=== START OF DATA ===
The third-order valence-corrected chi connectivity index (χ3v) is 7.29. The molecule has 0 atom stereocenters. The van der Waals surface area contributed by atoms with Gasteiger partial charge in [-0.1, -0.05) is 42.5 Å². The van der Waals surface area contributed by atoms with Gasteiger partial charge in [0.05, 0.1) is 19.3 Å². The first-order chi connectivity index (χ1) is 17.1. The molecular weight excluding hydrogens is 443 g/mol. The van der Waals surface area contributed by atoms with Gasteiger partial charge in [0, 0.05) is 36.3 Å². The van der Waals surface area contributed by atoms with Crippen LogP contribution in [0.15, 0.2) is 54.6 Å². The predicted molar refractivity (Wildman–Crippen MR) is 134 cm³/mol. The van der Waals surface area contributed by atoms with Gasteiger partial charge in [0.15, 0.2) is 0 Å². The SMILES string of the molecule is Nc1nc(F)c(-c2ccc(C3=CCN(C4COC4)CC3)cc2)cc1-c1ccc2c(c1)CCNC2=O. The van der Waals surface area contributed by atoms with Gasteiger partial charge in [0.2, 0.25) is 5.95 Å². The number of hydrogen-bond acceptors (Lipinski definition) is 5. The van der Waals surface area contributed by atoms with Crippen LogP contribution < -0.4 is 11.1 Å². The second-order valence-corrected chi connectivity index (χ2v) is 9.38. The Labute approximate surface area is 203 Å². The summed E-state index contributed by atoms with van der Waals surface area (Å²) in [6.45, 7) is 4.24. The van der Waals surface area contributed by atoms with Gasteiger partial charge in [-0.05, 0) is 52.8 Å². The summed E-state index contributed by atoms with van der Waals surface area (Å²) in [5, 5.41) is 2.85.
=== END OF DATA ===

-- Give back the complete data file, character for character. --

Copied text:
The third-order valence-corrected chi connectivity index (χ3v) is 7.29. The molecule has 0 atom stereocenters. The van der Waals surface area contributed by atoms with Gasteiger partial charge in [-0.1, -0.05) is 42.5 Å². The van der Waals surface area contributed by atoms with Gasteiger partial charge in [0.05, 0.1) is 19.3 Å². The first-order chi connectivity index (χ1) is 17.1. The molecular weight excluding hydrogens is 443 g/mol. The van der Waals surface area contributed by atoms with Gasteiger partial charge in [0, 0.05) is 36.3 Å². The van der Waals surface area contributed by atoms with Crippen LogP contribution in [0.15, 0.2) is 54.6 Å². The predicted molar refractivity (Wildman–Crippen MR) is 134 cm³/mol. The van der Waals surface area contributed by atoms with Gasteiger partial charge in [0.15, 0.2) is 0 Å². The SMILES string of the molecule is Nc1nc(F)c(-c2ccc(C3=CCN(C4COC4)CC3)cc2)cc1-c1ccc2c(c1)CCNC2=O. The van der Waals surface area contributed by atoms with Gasteiger partial charge in [0.2, 0.25) is 5.95 Å². The number of hydrogen-bond acceptors (Lipinski definition) is 5. The van der Waals surface area contributed by atoms with Crippen LogP contribution < -0.4 is 11.1 Å². The second-order valence-corrected chi connectivity index (χ2v) is 9.38. The Labute approximate surface area is 203 Å². The summed E-state index contributed by atoms with van der Waals surface area (Å²) in [6.45, 7) is 4.24. The van der Waals surface area contributed by atoms with Gasteiger partial charge in [-0.05, 0) is 52.8 Å². The summed E-state index contributed by atoms with van der Waals surface area (Å²) in [5, 5.41) is 2.85.